Four ways to switch up your bike training to boost performance.
It is often true that the thing we do not like doing is the thing we should be doing to improve. When we’re on our own without a plan, it’s completely natural to gravitate toward the type of training that suits us best, but that approach may be limiting performance gains.
“An athlete experiences the most adaptation the first time a new type of workout is performed,” says Sam Morgan, a triathlon coach and Cat 3 bike racer. “By varying your training, you can reap large benefits from the amount of adaptation to be gained by performing different types of workouts even just once.”
Starting with this premise, let’s look at some ways to get out of a riding rut. Which weekend riding option sounds like your ideal ride?
You prefer: A spirited group ride with roadies
Group rides are great for building power and handling skills, and they keep long miles engaging. If your target is long-course triathlon and you’re only doing surge-filled group rides, you won’t be as well prepared as you could be.
You should try: As you get closer to your race, try forcing yourself to do some longer intervals at or just above your target race pace a few weekends a month to work on your sustained power.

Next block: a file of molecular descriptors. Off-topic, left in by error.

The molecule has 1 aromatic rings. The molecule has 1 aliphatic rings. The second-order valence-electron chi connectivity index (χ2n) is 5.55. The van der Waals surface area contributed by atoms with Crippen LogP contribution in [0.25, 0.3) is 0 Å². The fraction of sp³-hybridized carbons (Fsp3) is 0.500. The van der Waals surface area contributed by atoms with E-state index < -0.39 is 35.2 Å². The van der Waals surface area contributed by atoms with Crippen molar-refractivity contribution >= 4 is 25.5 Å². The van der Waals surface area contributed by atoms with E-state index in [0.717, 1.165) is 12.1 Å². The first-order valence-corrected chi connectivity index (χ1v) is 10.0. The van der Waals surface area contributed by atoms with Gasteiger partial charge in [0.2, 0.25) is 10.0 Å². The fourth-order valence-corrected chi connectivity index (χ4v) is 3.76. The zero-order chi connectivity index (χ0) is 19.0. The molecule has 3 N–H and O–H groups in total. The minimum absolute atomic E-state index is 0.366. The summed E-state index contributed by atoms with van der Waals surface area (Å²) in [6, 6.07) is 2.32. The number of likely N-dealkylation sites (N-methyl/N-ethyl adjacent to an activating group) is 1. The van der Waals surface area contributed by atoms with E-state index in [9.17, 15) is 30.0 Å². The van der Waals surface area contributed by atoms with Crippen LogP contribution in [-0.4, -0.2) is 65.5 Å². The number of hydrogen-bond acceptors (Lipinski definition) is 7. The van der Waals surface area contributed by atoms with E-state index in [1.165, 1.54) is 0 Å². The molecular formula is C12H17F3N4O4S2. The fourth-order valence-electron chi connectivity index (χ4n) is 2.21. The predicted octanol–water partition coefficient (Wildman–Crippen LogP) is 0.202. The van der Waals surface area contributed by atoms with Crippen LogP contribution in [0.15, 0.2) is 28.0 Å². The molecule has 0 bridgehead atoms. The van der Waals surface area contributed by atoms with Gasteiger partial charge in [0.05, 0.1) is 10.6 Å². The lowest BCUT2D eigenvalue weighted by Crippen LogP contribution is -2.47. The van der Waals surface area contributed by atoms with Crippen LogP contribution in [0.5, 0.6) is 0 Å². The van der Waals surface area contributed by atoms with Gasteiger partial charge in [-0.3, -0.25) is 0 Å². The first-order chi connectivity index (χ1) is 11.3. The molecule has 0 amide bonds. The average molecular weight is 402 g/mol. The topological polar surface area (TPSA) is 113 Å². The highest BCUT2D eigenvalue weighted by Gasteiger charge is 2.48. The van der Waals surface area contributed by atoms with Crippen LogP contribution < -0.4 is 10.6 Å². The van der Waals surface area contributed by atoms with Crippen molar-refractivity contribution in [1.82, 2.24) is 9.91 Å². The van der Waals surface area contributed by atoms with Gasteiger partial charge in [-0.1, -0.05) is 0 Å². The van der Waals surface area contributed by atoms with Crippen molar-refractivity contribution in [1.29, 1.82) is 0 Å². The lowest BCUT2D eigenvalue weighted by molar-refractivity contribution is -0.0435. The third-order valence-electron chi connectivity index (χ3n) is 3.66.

You prefer: No ride at all
If you would take a swim or a run over a ride any day, then it’s time to find a way to make cycling fun.
You should try: Join a group, commit to a fun challenge (100 miles a week for the month, any number of options on Strava) or sign up for a standalone cycling event or camp in an area you’ve been curious to explore. If longer rides just aren’t physically comfortable, invest in a professional bike fit to make sure your setup and equipment is right for you.
You prefer: Back-to-back centuries on Saturday and Sunday
If riding long is your favorite type of workout and feels easy, it’s likely you have a well-developed endurance engine. Time to mix it up with some intensity!
You should try: If the thought of structured intervals sounds mentally tough, try jumping in with a faster group of riders occasionally to get some organic speed.
Prefer Long, steady non-drafting in the bars?
Essentially this type of ride is triathlon. So yes, it’s important. But don’t fall into the trap of thinking that you need to do these types of rides all the time. If you concentrate on race-specific gray zone intensity all year, you may be missing out on potential improvements gained through working on aerobic capacity.